A Call to Action:

·         Finally, comment upon the speaker’s use of sources and visual aids.

 

******************************************************************************

Your Name:       __________________________________________________________

Buddy #2’s Name and Topic: _______________________________________________

·         What did your buddy do best concerning delivery? 


·         What should your buddy improve upon concerning delivery?


·         Comment upon how well your buddy accomplished each of the steps of the Motivated Sequence:

            Attention:

            Local Need with Proof with Proof:

            Local Satisfaction of Need with Proof:

            Local Action with Specifics of Where, When, etc:.

            A Call to Action:

·        Finally, comment upon the speaker’s use of sources and visual aids.

 

Your Name:       __________________________________________________________

Buddy #3’s Name and Topic: _______________________________________________

·         What did your buddy do best concerning delivery? 


·         What should your buddy improve upon concerning delivery?


·         Comment upon how well your buddy accomplished each of the steps of the Motivated Sequence:

            Attention:

            Local Need with Proof with Proof:

            Local Satisfaction of Need with Proof:

            Local Action with Specifics of Where, When, etc:.

            A Call to Action:

·         Finally, comment upon the speaker’s use of sources and visual aids.

 

******************************************************************************

Your Name:       __________________________________________________________

Buddy #4’s Name and Topic: _______________________________________________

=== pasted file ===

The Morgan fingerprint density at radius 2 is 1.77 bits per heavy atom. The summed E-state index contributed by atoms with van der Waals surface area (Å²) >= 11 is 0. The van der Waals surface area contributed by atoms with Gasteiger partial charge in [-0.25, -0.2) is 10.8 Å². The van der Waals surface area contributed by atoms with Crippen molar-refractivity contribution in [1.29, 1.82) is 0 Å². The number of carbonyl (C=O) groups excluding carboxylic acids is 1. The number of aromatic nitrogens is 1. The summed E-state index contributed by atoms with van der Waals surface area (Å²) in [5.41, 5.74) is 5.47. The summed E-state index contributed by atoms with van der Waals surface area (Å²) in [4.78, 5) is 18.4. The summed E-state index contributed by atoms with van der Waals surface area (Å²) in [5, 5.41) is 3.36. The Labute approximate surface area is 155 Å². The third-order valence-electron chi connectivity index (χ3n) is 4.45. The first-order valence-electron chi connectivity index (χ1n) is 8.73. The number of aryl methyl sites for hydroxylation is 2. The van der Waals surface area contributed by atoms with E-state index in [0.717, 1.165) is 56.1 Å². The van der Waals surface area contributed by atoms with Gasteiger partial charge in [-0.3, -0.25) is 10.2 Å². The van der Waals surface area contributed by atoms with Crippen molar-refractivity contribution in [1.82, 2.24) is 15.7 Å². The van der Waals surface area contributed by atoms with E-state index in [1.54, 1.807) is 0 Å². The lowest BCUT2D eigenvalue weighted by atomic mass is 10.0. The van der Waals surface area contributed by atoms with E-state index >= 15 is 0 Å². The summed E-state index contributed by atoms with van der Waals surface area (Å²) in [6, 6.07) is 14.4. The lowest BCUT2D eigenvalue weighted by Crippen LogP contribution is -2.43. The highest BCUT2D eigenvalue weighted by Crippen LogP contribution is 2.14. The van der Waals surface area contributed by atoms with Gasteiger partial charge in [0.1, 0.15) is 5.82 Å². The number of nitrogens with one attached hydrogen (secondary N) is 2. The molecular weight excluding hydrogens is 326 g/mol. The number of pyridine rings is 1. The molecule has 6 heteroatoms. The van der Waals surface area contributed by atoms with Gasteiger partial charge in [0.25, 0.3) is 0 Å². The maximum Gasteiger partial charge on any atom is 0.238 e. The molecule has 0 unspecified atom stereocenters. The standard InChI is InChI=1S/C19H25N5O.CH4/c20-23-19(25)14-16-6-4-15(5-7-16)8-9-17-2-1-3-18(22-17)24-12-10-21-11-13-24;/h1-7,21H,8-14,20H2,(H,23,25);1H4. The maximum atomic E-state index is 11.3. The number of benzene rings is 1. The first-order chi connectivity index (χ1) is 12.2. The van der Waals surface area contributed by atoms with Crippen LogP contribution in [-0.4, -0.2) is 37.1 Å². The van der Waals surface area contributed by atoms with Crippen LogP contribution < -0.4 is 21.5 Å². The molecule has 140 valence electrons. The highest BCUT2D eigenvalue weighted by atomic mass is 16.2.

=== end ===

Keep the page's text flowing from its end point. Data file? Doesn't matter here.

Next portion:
·         What did your buddy do best concerning delivery? 


·         What should your buddy improve upon concerning delivery?


·         Comment upon how well your buddy accomplished each of the steps of the Motivated Sequence:

            Attention:

            Local Need with Proof with Proof:

            Local Satisfaction of Need with Proof:

            Local Action with Specifics of Where, When, etc:.

            A Call to Action:

·         Finally, comment upon the speaker’s use of sources and visual aids.

_________________________________________

MONROE'S MOTIVATED SEQUENCE
ORGANIZATIONAL PATTERN 

This design works best for action speeches; it is very effective for many purposes though!!!  It follows a pattern similar to the problem solution pattern, but ends with more emphasis upon how action can be taken to actually help the solution come true!  Television commercials, informationals, telemarketers and the basic sales pitch often follow this pattern. The five steps include: attention, need, satisfaction, visualization and action.  See your text for more information.  This outline worksheet will help you to write a strong speech.  However, it is just a one format, you certainly can adapt it to your own approach. Certainly you might use two quotes and three statistics vs. the suggested sub-subpoint items below. You must follow the basic outline features though (intro’s and conclusion’s elements, basic order, transitions, etc.). 

OUTLINE WORKSHEET MOTIVATED SEQUENCE DESIGN
(adapted from: Osborn & Osborn, 1997)

SPEECH TITLE

Name:
Topic:

Specific Purpose:

Target Audience:

 

I. Introduction

A. Attention Material (focus attention on problem):

B. Tie to Audience:

C. Credibility Material:

D. Thesis & Preview:

(Transition into Body of Speech)

II. Body

A. Main Point #1 -- Need

1.  (Statement of Need for Action)

a.  (Description of Problem)

b.  (Signs, Symptoms, Effects of Problem)

c.  (Example, Narrative, or Testimony)

2. (Importance of Problem)

a.  (Extent of Problem)

b.  (Facts/Statistics)

c.  (Expert Testimony)

3. (Who is Affected)

a. (Facts/Statistics)

b. (Example/Narrative)

(Transition into Main Point 2)

 

B.  Main Point #2 (Present Solution that Satisfies Need)

1. (Description of Solution)

2.  (Justification of Solution)

a. (How Solution Satisfies Need)

b. (How Solution can be Implemented)

(1) (Plan of Action)

(2) (Steps of Plan)

(i) (Step 1 of Plan)

(ii) (Step 2 of Plan)

(Transition into Main Point 3)

 

C. Main Point #3 (Visualize Results)

1. (Describe Expected Results of Action)

2. (Describe Consequences of Inaction)

 

III. Conclusion

A. Brake light (Indicate an end is coming):

B. Summary:

C. Tie Back to Audience:

D. Concluding Remarks: (Remember to include a Call for Action!)